1. Oct 15, 2007

### lananh

1. The problem statement, all variables and given/known data
Im having issues with two parts of this problem, not sure what I'm doing wrong...

A lake with a surface area of 12.2 acres (1 acre = 4.840 103 yd2) receives 1.67 in. of rain of pH 4.82. (Assume that the acidity of the rain is due to a strong, monoprotic acid.) How many moles of H3O+ are in the rain falling on the lake? I solved that the mols are 32 H3O.

If the lake is unbuffered (assume pH = 7.00) and its average depth is 9.20 ft before the rain, calculate the pH after the rain has been thoroughly mixed with lake water. (Ignore runoff from the surrounding land.)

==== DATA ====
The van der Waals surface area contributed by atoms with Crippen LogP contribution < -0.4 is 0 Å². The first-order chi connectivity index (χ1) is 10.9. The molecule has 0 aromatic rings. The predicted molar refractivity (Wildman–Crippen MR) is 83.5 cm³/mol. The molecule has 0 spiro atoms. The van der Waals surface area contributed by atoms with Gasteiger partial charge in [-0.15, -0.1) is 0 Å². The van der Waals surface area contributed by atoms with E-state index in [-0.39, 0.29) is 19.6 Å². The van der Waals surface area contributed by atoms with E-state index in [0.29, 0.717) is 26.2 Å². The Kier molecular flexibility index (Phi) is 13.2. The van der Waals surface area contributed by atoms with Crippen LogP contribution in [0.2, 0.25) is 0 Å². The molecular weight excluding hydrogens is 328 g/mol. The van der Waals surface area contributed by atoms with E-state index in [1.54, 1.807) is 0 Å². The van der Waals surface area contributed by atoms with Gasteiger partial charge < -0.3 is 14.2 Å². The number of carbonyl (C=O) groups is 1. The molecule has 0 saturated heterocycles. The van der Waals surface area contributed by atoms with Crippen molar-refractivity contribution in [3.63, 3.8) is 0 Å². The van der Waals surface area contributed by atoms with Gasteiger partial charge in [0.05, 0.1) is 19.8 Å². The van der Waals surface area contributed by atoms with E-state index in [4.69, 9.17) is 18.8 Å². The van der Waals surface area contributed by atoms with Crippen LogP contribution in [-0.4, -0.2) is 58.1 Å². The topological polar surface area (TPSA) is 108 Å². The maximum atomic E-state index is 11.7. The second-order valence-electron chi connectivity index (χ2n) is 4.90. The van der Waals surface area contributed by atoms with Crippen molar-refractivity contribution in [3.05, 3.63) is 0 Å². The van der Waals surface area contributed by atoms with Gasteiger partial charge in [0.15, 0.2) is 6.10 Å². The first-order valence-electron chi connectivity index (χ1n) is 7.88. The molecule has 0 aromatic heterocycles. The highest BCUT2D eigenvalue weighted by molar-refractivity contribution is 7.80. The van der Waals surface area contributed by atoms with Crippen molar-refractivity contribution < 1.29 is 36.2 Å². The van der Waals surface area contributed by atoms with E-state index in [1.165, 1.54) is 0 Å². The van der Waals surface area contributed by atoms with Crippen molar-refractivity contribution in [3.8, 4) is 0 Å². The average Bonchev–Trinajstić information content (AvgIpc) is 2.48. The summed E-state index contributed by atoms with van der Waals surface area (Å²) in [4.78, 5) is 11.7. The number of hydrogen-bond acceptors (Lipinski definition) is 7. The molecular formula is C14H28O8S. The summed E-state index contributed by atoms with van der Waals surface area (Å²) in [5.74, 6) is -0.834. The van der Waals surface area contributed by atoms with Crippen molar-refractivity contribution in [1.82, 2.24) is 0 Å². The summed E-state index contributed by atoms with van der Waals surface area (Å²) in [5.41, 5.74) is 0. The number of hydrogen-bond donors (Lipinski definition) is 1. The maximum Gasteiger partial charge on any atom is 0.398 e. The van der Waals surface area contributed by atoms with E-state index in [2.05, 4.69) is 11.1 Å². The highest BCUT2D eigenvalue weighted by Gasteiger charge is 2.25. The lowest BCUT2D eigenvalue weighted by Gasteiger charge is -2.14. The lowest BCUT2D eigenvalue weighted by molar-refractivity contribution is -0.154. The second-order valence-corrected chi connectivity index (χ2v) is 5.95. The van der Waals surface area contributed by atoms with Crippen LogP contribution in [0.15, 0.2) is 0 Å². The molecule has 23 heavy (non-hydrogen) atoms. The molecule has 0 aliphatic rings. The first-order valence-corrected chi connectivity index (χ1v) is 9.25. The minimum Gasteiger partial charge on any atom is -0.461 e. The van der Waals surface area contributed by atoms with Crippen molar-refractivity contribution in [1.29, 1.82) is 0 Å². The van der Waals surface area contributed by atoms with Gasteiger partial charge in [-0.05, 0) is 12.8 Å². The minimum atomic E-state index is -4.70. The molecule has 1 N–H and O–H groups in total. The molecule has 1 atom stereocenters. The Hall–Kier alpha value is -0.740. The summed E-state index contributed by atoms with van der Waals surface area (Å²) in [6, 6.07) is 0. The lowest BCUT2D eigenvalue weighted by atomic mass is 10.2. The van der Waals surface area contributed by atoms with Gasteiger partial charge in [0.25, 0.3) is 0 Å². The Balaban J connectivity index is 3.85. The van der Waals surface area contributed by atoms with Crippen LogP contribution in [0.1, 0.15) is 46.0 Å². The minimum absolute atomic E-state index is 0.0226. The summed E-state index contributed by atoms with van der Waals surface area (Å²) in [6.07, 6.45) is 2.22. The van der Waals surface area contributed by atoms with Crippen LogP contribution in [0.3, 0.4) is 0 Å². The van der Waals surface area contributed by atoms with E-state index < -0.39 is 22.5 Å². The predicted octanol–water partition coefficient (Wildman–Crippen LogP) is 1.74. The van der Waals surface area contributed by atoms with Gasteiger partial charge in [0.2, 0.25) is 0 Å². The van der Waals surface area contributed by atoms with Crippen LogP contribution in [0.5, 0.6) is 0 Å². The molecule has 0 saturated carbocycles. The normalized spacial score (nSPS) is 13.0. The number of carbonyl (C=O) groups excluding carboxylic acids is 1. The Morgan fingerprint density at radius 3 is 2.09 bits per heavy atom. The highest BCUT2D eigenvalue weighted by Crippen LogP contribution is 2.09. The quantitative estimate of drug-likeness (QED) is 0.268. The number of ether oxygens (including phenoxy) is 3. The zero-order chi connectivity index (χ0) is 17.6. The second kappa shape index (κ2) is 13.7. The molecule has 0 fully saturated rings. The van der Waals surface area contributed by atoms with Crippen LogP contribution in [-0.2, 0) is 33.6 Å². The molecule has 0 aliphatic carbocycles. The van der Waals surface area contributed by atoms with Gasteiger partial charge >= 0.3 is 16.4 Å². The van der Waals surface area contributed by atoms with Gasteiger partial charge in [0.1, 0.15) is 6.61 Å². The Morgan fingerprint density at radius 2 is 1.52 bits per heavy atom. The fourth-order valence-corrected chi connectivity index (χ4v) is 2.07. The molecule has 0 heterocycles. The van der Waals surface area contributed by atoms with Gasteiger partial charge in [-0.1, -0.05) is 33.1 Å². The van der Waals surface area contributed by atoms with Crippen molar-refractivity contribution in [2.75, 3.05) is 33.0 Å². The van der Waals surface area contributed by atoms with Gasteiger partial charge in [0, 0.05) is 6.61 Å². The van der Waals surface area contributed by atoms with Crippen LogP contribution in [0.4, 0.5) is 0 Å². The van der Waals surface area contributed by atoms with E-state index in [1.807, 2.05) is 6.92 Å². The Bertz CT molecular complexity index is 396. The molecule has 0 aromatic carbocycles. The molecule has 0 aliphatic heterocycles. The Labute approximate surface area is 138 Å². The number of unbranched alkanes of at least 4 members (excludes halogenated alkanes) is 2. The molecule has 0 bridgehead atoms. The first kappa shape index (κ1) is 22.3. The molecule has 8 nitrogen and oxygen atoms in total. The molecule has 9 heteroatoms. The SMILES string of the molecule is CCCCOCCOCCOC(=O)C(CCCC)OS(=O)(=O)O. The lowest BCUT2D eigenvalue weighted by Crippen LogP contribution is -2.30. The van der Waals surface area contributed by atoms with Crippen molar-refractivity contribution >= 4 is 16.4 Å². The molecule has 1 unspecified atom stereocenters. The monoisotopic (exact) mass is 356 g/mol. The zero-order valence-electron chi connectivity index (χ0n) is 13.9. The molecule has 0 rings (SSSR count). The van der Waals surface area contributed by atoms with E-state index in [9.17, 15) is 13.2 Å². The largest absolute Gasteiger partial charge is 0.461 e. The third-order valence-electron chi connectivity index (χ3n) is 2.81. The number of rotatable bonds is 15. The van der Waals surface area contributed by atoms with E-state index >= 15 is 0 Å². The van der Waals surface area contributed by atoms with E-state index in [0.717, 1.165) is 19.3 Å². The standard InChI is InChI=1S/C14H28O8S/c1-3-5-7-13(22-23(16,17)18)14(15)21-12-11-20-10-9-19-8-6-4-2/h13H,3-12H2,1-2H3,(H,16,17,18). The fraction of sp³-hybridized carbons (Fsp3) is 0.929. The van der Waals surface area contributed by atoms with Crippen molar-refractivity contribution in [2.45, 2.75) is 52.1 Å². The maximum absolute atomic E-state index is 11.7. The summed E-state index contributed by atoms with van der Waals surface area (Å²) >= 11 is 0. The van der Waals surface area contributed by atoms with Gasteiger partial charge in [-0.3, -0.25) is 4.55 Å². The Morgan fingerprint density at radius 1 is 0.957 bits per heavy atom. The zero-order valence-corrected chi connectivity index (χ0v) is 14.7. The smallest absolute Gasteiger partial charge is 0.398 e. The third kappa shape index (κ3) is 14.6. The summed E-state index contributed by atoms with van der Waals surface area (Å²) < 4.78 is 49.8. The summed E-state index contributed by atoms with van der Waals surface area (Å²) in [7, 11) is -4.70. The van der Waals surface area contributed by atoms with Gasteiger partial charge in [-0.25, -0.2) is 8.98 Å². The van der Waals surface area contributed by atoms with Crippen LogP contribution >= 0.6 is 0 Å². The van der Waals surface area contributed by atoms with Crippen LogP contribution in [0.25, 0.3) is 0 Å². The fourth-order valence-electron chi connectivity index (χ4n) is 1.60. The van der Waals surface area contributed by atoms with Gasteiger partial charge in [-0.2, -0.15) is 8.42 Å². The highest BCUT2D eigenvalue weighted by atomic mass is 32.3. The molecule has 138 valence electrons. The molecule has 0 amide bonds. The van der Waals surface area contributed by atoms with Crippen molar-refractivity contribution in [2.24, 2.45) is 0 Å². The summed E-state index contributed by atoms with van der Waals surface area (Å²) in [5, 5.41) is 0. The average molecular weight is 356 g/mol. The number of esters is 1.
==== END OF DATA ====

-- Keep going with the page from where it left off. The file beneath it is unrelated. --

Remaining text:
New pH = IM HAVING ISSUES WITH THIS ONE

Natural waters are typically buffered by dissolved carbonates. If the lake originally contains 0.96 mM HCO3- and 0.28 mM H2CO3, what is the pH of the lake water before and after the rain? (Ignore runoff).

pH = (before rain) I solved it for 6.90
pH = (after rain) IM HAVING ISSUES WITH THIS ONE

any help or guidance would be greatly appreciated.

2. Relevant equations
ph=pka + log (a/ha)
ph=-log[h]

3. The attempt at a solution
above

2. Oct 17, 2007

### Gokul43201

Staff Emeritus
You've calculated the moles of H3O+ in the given volume of rainwater from the pH of rainwater. Next, you just need to work backwards. You know the number of moles of H3O+ from rain. Add to this the number of moles of H3O+ in the lake (pH=7), to get the total number of moles of H3O+. With this number and the final volume of the lake, you can calculate the final (unbuffered) pH.